Inhaled corticosteroids may raise a person’s risk of developing diabetes by as much as 64% when high doses are used, according to a study recently published in The American Journal of Medicine.

In a cohort of 388,584 persons identified in Quebec health insurance databases over a recent 15-year period, 30,167 of the subjects developed diabetes over 5.5 years of follow-up. Current use of inhaled corticosteroids was associated with a 34% increase in diabetes (defined as initiation of antidiabetic medications) and a 34% increase in progression to insulin use from oral hypoglycemic agents among people already being treated for diabetes (“diabetes progression”). At the highest doses of inhaled corticosteroids (equivalent to fluticasone 1,000 µg/day or more), the risk of diabetes onset rose by 64% and diabetes progression by 54%.

“In patients with respiratory disease, inhaled-corticosteroid use is associated with modest increases in the risks of diabetes onset and diabetes progression,” affirmed investigators. “The risks are more pronounced at the higher doses currently prescribed in the treatment of chronic obstructive pulmonary disease [COPD].”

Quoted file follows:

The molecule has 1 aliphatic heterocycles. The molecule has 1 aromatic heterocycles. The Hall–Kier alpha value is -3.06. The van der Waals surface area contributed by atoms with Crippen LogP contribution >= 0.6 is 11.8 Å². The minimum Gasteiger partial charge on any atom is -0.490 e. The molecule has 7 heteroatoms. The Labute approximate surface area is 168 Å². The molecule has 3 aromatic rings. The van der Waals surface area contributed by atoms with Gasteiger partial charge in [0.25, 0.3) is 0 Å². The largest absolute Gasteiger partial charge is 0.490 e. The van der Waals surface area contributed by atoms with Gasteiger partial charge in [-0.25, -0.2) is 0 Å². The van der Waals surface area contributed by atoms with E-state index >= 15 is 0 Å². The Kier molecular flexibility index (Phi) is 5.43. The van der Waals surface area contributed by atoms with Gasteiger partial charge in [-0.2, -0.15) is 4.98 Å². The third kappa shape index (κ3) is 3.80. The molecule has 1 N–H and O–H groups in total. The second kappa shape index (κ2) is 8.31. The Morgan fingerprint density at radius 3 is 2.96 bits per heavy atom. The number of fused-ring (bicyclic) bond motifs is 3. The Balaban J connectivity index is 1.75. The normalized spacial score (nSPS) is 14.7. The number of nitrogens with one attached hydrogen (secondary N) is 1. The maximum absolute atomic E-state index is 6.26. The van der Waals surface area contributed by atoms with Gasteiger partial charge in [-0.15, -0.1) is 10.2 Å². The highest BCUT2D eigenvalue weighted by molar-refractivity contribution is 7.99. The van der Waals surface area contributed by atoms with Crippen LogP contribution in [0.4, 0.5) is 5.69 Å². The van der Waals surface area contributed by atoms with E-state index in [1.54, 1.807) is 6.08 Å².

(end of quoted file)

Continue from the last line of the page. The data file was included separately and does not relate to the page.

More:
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The increase in diabetes onset is of concern because diabetes-related complications become more likely with disease duration. With systemic corticosteroids already clearly associated with insulin resistance and hyperglycemia, the idea that inhaled corticosteroids—especially at high doses—might result in hyperglycemia and the earlier need for or intensification of diabetes therapy is not surprising, state the authors.

Inhaled corticosteroids are very effective in the treatment of asthma, but they now are also being used by more than 70% of COPD patients, despite their questionable effectiveness for that disease. Researchers advise that clinicians assess recipients of high-dose inhaled corticosteroids for possible hyperglycemia, and only use the treatment in situations in which its benefits are clear.